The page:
Congress Clamps a Lid on Outsourcing of Government Work

By Stephen Barr
Tuesday, December 20, 2005

Congress, in an effort to protect federal jobs, has placed restrictions on the Bush administration's program that uses cost-comparison studies to determine whether "commercial" activities performed by the government should be turned over to contractors.

One of the more significant curbs was contained in the fiscal 2006 spending bill for the departments of Transportation, Treasury and Housing and Urban Development. The provision applies across the government -- except for the Defense Department and the Transportation Security Administration's airport screener operation -- and became law Nov. 30.

The fiscal 2006 defense spending bill, approved by the House yesterday and sent to the Senate, would place a similar limit on the Defense Department's conversion of federal jobs to contractor jobs.

The president's "competitive sourcing" initiative calls for studies to determine whether certain types of work performed by federal employees can be done by the private sector at less cost. In policy statements, the White House has pointed out that job competitions conducted in fiscal 2003 and 2004 are projected to produce five-year savings totaling $2.5 billion. Federal employees have won 90 percent of the job competitions, officials also point out.

But federal unions have lobbied against the job competitions, arguing that the rules are tilted against employees and that estimates of cost savings are overstated or cannot be proved. Industry groups contend that agencies should be able to outsource work if it helps them manage their budgets or better accomplish their goals.

The new law will allow 10 or more federal employees to set up a "most efficient organization" to bid against contractors for the government work. Previously, only groups representing at least 65 federal employees could compete.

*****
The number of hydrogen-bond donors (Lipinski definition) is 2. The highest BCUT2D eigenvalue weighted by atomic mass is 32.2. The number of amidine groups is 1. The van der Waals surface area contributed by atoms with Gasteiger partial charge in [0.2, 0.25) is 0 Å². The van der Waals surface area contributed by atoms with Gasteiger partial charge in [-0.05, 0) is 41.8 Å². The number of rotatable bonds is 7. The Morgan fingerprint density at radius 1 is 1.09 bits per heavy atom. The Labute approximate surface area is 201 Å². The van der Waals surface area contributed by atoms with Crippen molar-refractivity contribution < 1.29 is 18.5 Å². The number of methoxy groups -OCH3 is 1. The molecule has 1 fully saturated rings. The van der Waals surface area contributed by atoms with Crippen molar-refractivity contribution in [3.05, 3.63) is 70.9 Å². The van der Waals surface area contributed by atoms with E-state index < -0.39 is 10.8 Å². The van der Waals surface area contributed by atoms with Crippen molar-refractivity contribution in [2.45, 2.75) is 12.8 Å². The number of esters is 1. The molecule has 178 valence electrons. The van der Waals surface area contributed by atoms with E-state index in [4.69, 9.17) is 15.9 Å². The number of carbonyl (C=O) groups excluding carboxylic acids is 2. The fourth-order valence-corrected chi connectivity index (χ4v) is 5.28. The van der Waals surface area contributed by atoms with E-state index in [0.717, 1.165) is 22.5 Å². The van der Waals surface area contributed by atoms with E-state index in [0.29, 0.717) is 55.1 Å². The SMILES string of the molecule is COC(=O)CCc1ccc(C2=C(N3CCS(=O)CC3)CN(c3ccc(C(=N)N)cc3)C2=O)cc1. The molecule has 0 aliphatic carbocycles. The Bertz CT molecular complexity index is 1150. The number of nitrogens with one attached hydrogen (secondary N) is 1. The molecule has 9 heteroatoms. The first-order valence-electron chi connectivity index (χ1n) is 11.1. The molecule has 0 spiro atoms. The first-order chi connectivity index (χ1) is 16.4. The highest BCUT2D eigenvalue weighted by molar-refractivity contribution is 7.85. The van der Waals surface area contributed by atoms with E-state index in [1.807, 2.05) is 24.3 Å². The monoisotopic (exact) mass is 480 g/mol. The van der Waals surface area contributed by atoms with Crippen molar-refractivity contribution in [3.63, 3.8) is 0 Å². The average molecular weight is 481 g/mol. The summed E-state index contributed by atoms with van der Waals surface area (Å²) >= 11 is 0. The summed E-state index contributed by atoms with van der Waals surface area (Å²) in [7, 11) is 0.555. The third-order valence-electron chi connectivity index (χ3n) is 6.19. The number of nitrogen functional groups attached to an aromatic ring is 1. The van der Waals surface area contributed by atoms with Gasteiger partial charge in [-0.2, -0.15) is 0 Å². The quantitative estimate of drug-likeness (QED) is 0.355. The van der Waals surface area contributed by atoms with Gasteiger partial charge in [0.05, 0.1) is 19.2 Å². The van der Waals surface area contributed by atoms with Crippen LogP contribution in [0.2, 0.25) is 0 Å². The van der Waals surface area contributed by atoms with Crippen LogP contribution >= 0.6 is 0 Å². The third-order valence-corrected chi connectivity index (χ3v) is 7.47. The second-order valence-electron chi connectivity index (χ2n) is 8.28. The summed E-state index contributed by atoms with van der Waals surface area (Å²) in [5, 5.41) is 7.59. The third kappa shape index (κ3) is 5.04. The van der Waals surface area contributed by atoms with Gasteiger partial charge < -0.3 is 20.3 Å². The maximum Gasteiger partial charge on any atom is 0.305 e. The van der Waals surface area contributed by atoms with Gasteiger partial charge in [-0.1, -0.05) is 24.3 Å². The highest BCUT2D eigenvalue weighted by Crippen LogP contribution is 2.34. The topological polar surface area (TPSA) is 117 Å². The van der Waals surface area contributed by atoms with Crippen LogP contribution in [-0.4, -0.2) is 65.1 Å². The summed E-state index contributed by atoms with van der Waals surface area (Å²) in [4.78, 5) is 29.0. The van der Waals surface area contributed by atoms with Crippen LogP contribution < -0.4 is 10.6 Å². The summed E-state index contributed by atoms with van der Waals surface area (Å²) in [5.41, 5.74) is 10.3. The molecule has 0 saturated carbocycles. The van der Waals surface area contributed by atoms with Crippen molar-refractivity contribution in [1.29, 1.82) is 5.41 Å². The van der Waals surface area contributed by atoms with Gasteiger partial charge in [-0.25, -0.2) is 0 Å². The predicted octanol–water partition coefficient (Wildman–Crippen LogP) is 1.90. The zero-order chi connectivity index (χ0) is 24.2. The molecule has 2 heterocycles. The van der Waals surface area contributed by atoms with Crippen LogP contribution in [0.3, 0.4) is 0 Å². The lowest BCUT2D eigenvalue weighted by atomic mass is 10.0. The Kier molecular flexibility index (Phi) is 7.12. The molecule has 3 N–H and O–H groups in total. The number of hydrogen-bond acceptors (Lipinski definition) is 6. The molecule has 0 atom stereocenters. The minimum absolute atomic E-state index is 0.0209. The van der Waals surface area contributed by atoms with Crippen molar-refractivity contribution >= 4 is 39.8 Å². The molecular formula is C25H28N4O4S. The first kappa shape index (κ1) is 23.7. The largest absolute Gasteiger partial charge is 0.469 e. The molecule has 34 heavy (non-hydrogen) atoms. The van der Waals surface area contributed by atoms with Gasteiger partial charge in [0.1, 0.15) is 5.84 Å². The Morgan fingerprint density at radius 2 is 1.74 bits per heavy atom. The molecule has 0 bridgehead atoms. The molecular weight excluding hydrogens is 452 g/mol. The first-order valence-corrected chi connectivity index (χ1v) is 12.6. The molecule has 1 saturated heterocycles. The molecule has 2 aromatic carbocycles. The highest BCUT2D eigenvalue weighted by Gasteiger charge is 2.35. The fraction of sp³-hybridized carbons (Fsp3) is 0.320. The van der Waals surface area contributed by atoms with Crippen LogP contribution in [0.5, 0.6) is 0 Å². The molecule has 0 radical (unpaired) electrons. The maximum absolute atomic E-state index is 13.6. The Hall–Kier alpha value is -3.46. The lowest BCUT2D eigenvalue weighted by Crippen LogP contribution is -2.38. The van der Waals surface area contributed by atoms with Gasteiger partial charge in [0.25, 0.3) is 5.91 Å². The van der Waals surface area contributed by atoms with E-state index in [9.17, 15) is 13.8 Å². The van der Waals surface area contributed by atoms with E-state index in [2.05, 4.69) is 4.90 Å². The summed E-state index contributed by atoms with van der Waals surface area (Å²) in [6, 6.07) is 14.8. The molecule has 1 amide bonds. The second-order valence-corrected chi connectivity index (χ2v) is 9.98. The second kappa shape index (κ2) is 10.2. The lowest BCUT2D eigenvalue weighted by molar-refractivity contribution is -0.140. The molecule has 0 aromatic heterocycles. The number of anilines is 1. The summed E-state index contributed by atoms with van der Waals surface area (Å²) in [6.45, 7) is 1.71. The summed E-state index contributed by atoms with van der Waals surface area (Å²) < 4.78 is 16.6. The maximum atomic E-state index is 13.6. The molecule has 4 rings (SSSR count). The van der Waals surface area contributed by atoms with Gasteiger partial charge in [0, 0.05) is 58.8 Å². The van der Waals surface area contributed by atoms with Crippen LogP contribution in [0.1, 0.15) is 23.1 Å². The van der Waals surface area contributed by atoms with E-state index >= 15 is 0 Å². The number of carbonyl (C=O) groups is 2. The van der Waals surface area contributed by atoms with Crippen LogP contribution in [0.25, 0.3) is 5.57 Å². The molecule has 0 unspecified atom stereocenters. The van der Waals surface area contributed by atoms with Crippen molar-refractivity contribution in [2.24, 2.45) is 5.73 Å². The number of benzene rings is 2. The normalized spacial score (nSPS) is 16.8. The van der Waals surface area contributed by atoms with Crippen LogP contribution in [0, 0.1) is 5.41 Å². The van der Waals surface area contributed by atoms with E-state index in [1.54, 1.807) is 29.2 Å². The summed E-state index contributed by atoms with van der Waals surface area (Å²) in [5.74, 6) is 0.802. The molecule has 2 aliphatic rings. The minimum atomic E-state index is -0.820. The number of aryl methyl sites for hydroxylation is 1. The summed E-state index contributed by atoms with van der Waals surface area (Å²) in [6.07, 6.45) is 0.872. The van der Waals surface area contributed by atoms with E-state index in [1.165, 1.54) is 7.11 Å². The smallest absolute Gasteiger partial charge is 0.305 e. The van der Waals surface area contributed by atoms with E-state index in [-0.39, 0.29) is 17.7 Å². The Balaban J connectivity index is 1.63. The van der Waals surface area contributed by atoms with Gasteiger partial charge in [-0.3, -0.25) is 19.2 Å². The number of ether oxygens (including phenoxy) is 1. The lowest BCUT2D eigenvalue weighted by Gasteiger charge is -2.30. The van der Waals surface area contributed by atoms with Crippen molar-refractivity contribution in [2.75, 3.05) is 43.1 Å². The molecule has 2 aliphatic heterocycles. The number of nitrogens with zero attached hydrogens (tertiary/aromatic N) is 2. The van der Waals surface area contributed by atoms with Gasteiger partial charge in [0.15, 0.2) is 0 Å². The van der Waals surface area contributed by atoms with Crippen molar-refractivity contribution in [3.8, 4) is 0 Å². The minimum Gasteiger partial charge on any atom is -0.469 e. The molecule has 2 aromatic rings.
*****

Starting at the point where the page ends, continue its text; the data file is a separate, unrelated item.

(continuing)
The law also prohibits agencies from contracting out activities involving 10 or more federal jobs unless the contractor's bid comes in $10 million or 10 percent lower.

Although President Bush 's senior advisers had warned of a possible veto if the restrictions on outsourcing were adopted, a spokesman at the Office of Management and Budget said the administration "determined that these provisions do not significantly erode the president's management agenda."

Alex Conant , the OMB spokesman, said officials "will monitor the impact" of the limits on competitive sourcing and, if found too restrictive, will work with Congress "to fix them." Conant said OMB officials are drafting additional guidelines for agencies "to help them successfully compete work."

The spending bill for the Defense Department carries provisions similar to the Transportation-Treasury law. It goes a step further, however, by including a section that would not permit contractors to gain an advantage in their bids if they offer less generous health insurance benefits than those paid by the Defense Department on behalf of its civil service employees.

Third Appointee to Join MSPB

The Senate has confirmed Mary M. Rose as a member of the Merit Systems Protection Board, a quasi-judicial agency that hears appeals from federal employees who face dismissal, demotion or other disciplinary action.

Her nomination by the president was approved Saturday. She was appointed to a seven-year term, expiring March 1, 2011.

Rose has served as vice chairman of the Federal Salary Council, which advises the president on locality pay adjustments, and as chairman of the Federal Prevailing Rate Advisory Committee, which helps set policy on blue-collar pay in the government. She helped recruit political appointees for the Bush administration in 2001.

She is a former deputy undersecretary of management at the Education Department. She graduated from the Bon Secours School of Nursing.

The board operates with three members. Neil A.G. McPhie is the chairman, and his term ends in March 2009. The other board member is Barbara J. Sapin , and her term expires in March 2007.


Chris Early , manager of the policy management division of the Federal Aviation Administration's office of human resource management, will retire Dec. 31 after 26 years of federal service. He played a key role in the development of the FAA's Core Compensation System.

Don Rider , counsel for labor and employment law at the Federal Deposit Insurance Corp., will retire Dec. 31 after more than 30 years of federal service. He began his career at the National Labor Relations Board and included a stint at the Federal Labor Relations Authority.

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